Focal Length Multiplier

Vincent Bockaert, 123di.com

Many digital SLRs have sensors smaller than the sensitive area of 35mm film. Typically the sensor diagonal is 1.5 times smaller than the diagonal of 35mm film.

The FLM of a typical 6 megapixel digital SLR is 43.3/28.1 or 1.54X

As a consequence, a sensor smaller than a 35mm film frame captures only the middle portion of the information projected by the lens into the 35mm film frame area, resulting in a "cropped field of view". A 35mm film camera would require a lens with a longer focal length to achieve the same field of view. Hence the term Focal Length Multiplier (FLM). The FLM is equal to the diagonal of 35mm film (43.3mm) divided by the diagonal of the sensor. Let's now discuss two cases.

Case 1 - Digital SLR and 35mm film camera use lenses with the same FOCAL LENGTH.
Information projected by a 200mm lens onto the 35mm film frame area. The sensor with FLM of 1.5X captures only part of the information projected by the 200mm lens into the 35mm film area. This results in a "cropped field of view", equivalent to the field of view of a 200 x 1.5 = 300mm lens on a 35mm film camera (see Case 2). The absolute size of the bird projected onto the sensor is the same as on the 35mm film because the focal length is still 200mm.

A 35mm film camera would require a lens with a focal length of 300mm to achieve the same field of view, as explained in Case 2 below.

Case 2 - Digital SLR and 35 mm film camera use lenses to achieve the same FOV.
Information projected by a 300mm lens onto the 35mm film frame area. Information projected by a 200mm lens onto the sensor with FLM of 1.5X. The Field of View is the same as the 300 mm lens on the 35mm camera. The absolute size of the bird projected onto the sensor is smaller compated to the 35mm film because a lens with shorter focal length is used (different magnification).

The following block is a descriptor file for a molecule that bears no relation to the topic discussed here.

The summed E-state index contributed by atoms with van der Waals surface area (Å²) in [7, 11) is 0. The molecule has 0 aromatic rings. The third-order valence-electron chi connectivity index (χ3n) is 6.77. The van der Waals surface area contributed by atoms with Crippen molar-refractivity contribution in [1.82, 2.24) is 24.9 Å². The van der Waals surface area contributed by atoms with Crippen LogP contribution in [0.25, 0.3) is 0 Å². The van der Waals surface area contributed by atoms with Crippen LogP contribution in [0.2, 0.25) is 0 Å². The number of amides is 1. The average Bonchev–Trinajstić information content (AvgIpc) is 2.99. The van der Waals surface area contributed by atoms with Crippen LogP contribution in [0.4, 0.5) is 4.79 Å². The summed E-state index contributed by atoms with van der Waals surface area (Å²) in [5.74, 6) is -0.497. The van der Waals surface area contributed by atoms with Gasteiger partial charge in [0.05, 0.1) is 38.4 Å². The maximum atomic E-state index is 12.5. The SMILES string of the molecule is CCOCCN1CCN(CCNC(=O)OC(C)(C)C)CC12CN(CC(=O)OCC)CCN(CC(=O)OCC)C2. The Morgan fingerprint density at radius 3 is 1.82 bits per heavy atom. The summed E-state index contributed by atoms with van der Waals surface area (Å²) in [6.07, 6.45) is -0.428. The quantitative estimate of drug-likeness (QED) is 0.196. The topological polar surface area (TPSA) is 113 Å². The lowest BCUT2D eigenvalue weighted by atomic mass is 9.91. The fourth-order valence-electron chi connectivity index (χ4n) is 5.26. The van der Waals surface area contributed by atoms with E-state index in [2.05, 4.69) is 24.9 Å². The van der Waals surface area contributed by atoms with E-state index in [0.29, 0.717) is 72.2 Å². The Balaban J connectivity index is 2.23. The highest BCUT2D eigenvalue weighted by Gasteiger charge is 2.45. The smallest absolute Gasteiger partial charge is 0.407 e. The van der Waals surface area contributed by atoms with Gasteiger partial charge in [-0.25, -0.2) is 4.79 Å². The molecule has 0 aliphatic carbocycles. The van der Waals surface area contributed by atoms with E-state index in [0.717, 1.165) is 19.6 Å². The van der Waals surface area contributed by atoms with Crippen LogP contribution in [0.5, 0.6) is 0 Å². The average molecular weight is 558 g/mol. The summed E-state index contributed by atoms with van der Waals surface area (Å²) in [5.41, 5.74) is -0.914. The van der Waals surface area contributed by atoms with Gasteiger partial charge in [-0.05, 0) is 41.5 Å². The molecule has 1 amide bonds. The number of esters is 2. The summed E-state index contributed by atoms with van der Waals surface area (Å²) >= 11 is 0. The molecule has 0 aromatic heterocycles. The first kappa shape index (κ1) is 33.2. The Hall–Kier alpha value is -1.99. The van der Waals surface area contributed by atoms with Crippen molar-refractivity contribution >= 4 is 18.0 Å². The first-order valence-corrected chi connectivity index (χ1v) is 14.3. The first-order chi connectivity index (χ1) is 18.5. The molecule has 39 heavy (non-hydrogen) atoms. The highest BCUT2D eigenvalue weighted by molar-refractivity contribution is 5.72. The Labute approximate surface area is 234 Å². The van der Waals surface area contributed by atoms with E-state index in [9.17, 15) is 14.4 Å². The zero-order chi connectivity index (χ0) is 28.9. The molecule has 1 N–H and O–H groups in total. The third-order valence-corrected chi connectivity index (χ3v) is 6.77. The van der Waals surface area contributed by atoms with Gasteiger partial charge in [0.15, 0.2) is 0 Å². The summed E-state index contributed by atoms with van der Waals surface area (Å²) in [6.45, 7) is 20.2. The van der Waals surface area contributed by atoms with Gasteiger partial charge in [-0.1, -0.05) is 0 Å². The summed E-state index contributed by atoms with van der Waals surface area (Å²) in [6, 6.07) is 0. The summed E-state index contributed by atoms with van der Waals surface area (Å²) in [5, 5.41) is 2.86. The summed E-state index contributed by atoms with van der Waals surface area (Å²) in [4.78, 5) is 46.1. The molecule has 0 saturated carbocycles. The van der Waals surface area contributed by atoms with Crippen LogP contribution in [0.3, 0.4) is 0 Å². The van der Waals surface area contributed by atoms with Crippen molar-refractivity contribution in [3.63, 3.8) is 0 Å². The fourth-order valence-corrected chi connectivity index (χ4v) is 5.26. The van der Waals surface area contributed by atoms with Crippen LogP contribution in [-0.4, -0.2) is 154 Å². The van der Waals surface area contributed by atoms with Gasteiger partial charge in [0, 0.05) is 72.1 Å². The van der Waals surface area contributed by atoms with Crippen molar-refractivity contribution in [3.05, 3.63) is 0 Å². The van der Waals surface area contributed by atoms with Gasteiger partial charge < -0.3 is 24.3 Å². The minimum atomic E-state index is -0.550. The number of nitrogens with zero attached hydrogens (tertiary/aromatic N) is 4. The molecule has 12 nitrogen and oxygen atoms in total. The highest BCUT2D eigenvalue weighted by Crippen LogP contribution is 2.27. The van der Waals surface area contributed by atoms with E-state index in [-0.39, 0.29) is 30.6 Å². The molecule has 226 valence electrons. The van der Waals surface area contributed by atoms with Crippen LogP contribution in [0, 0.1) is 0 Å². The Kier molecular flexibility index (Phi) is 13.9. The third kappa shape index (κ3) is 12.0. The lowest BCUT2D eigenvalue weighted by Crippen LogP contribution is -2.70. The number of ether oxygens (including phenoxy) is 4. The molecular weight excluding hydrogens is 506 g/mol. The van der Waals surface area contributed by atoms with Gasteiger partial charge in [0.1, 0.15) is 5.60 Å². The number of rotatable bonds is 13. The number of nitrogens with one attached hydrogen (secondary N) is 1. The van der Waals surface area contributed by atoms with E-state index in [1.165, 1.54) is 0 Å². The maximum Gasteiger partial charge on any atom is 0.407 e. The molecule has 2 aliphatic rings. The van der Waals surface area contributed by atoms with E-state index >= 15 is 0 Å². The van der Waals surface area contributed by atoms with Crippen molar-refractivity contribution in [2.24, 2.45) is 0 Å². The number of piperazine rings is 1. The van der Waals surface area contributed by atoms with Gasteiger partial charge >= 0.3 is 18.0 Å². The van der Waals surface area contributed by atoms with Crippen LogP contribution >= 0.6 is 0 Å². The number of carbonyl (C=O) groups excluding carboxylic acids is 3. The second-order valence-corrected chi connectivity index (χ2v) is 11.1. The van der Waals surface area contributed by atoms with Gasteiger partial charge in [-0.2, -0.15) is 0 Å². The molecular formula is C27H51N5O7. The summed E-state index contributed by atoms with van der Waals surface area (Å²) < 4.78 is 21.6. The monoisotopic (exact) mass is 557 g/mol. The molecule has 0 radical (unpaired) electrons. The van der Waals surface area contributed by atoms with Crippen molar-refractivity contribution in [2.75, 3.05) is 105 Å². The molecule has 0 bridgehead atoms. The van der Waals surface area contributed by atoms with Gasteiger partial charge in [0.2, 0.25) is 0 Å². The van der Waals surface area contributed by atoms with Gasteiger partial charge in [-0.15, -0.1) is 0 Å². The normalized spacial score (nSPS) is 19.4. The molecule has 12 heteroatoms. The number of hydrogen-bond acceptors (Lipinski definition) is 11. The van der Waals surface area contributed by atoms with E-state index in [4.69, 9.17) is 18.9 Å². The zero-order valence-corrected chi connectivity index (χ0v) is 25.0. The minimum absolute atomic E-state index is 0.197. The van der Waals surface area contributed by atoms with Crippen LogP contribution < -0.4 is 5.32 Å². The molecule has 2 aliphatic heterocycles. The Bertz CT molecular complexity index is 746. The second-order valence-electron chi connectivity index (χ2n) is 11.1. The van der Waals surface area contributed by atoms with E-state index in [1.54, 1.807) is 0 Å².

So a 200mm lens on a digital SLR with FLM of 1.5X will have the field of view of a 300mm lens on a 35mm film camera which would be heavier and more expensive. Also, because the 35mm equivalent field of views are achieved with shorter focal lengths, depth of field is larger[1]. This advantage on the tele end becomes a disadvantage on the wide range end. For instance, a 19mm lens fitted onto a digital SLR with FLM of 1.5X will only generate the field of view of a 28mm lens fitted on a 35mm film camera.

"Digital" SLR Lenses

Most digital SLRs are able to use conventional 35mm lenses. However, such lenses are designed to create an image circle that covers a 35mm film frame and are therefore larger and heavier than necessary for sensors which are smaller than a 35mm film frame. "Digital" lenses (e.g. Canon Short Back Focus Lenses, Nikon DX Lenses, Olympus 4/3" System) are lighter because their image circles only cover the sensor area.

Footnote on Digital Compact Cameras

Digital compact cameras are fitted with lenses with short focal lengths to create 35mm equivalent field of views on their small sensor surfaces. Typically the sensor diagonal is 4 times smaller than the diameter of 35mm film. A 7mm lens fitted on such a camera will have the same field of view of a 7mm x 4 or 28mm lens on a 35mm film camera. Just like the digital lenses for digital SLRs, these lenses are designed to generate image circles to cover the smaller sensor. This allows these lenses to be much smaller and cheaper to manufacture Because of the very small focal lengths used, the depth of field is much larger[1] than digital SLRs or 35mm film cameras with the same field of view.

Technical Footnotes (only relevant to advanced users)

  1. (1) Assuming the aperture and subject distance remain constant, the increase in depth of field (DOF) due to the reduction in focal length is partially offset by the reduction in the maximum permissible Circle of Confusion (CoC). For a smaller format (e.g. a sensor with FLM of 1.5X is a smaller format than 35mm film), the maximum permissible CoC is smaller[2], so DOF will be smaller. However, this reduction in DOF is smaller than the increase in DOF caused by the reduction in focal length, so overall DOF will increase, and more so with larger FLMs. You can verify this by using the depth of field calculator on this site.
  2. (2) In Case 2 it is easy to understand that if you print an 8" x 10" of both images, the optical information collected by the smaller sensor has to be enlarged more than the optical information collected by the 35mm film, so the maximum permissible CoC for the sensor is smaller.
This article is written by Vincent Bockaert,
author of The 123 of digital imaging Interactive Learning Suite
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